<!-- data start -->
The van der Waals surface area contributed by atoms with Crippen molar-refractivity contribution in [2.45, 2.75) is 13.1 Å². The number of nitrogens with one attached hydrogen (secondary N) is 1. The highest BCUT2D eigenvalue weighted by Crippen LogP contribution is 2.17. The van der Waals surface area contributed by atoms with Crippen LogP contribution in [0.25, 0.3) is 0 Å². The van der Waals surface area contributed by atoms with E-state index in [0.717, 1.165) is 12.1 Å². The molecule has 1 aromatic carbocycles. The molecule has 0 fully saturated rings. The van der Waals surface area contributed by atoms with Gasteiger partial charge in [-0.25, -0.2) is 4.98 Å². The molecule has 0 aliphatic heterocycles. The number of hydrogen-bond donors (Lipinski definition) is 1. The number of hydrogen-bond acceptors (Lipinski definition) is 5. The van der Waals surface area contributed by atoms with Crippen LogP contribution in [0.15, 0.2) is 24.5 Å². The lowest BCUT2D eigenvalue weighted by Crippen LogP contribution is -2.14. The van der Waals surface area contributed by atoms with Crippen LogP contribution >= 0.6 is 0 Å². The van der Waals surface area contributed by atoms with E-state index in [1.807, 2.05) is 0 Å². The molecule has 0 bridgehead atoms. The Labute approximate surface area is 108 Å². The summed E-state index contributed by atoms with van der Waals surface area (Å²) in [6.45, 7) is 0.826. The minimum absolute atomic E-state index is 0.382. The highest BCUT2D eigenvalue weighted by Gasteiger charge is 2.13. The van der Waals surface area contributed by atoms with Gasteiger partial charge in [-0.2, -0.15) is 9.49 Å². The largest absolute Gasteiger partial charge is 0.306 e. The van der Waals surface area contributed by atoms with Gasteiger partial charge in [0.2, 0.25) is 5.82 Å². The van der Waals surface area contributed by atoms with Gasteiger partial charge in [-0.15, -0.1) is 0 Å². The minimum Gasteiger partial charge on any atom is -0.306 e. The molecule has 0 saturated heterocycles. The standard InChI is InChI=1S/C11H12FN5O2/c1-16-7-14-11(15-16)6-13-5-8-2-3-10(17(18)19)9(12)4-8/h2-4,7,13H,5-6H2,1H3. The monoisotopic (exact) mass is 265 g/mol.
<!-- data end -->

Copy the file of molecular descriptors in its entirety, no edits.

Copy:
The van der Waals surface area contributed by atoms with Crippen molar-refractivity contribution in [2.45, 2.75) is 13.1 Å². The number of nitrogens with one attached hydrogen (secondary N) is 1. The highest BCUT2D eigenvalue weighted by Crippen LogP contribution is 2.17. The van der Waals surface area contributed by atoms with Crippen LogP contribution in [0.25, 0.3) is 0 Å². The van der Waals surface area contributed by atoms with E-state index in [0.717, 1.165) is 12.1 Å². The molecule has 1 aromatic carbocycles. The molecule has 0 fully saturated rings. The van der Waals surface area contributed by atoms with Gasteiger partial charge in [-0.25, -0.2) is 4.98 Å². The molecule has 0 aliphatic heterocycles. The number of hydrogen-bond donors (Lipinski definition) is 1. The number of hydrogen-bond acceptors (Lipinski definition) is 5. The van der Waals surface area contributed by atoms with Crippen LogP contribution in [0.15, 0.2) is 24.5 Å². The lowest BCUT2D eigenvalue weighted by Crippen LogP contribution is -2.14. The van der Waals surface area contributed by atoms with Crippen LogP contribution >= 0.6 is 0 Å². The van der Waals surface area contributed by atoms with E-state index in [1.807, 2.05) is 0 Å². The molecule has 0 bridgehead atoms. The Labute approximate surface area is 108 Å². The summed E-state index contributed by atoms with van der Waals surface area (Å²) in [6.45, 7) is 0.826. The minimum absolute atomic E-state index is 0.382. The highest BCUT2D eigenvalue weighted by Gasteiger charge is 2.13. The van der Waals surface area contributed by atoms with Gasteiger partial charge in [-0.2, -0.15) is 9.49 Å². The largest absolute Gasteiger partial charge is 0.306 e. The van der Waals surface area contributed by atoms with Gasteiger partial charge in [0.2, 0.25) is 5.82 Å². The van der Waals surface area contributed by atoms with Gasteiger partial charge in [-0.15, -0.1) is 0 Å². The minimum Gasteiger partial charge on any atom is -0.306 e. The molecule has 0 saturated heterocycles. The standard InChI is InChI=1S/C11H12FN5O2/c1-16-7-14-11(15-16)6-13-5-8-2-3-10(17(18)19)9(12)4-8/h2-4,7,13H,5-6H2,1H3. The monoisotopic (exact) mass is 265 g/mol.